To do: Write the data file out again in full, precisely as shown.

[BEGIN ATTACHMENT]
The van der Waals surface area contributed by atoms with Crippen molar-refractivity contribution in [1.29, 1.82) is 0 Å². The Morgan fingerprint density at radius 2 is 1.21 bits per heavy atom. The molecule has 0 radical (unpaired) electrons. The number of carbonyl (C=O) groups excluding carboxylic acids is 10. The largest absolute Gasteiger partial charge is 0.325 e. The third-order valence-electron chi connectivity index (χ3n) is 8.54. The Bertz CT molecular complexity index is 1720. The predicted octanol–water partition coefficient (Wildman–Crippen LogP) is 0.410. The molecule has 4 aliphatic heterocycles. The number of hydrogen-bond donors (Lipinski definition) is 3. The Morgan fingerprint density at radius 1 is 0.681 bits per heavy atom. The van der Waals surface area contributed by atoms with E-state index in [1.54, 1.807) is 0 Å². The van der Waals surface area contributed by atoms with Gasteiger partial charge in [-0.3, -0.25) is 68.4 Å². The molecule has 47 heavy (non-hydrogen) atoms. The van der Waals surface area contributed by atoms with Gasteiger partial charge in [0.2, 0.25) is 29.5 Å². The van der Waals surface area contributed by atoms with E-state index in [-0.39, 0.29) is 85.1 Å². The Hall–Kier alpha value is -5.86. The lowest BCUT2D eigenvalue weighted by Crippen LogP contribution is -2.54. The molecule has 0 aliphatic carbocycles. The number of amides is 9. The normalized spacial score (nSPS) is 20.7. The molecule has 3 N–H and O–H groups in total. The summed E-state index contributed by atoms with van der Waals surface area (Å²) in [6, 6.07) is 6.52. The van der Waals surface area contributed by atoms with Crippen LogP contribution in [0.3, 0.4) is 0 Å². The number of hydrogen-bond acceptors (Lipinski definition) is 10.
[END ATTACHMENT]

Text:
The van der Waals surface area contributed by atoms with Crippen molar-refractivity contribution in [1.29, 1.82) is 0 Å². The Morgan fingerprint density at radius 2 is 1.21 bits per heavy atom. The molecule has 0 radical (unpaired) electrons. The number of carbonyl (C=O) groups excluding carboxylic acids is 10. The largest absolute Gasteiger partial charge is 0.325 e. The third-order valence-electron chi connectivity index (χ3n) is 8.54. The Bertz CT molecular complexity index is 1720. The predicted octanol–water partition coefficient (Wildman–Crippen LogP) is 0.410. The molecule has 4 aliphatic heterocycles. The number of hydrogen-bond donors (Lipinski definition) is 3. The Morgan fingerprint density at radius 1 is 0.681 bits per heavy atom. The van der Waals surface area contributed by atoms with E-state index in [1.54, 1.807) is 0 Å². The van der Waals surface area contributed by atoms with Gasteiger partial charge in [-0.3, -0.25) is 68.4 Å². The molecule has 47 heavy (non-hydrogen) atoms. The van der Waals surface area contributed by atoms with Gasteiger partial charge in [0.2, 0.25) is 29.5 Å². The van der Waals surface area contributed by atoms with E-state index in [-0.39, 0.29) is 85.1 Å². The Hall–Kier alpha value is -5.86. The lowest BCUT2D eigenvalue weighted by Crippen LogP contribution is -2.54. The molecule has 0 aliphatic carbocycles. The number of amides is 9. The normalized spacial score (nSPS) is 20.7. The molecule has 3 N–H and O–H groups in total. The summed E-state index contributed by atoms with van der Waals surface area (Å²) in [6, 6.07) is 6.52. The van der Waals surface area contributed by atoms with Crippen LogP contribution in [0.3, 0.4) is 0 Å². The number of hydrogen-bond acceptors (Lipinski definition) is 10.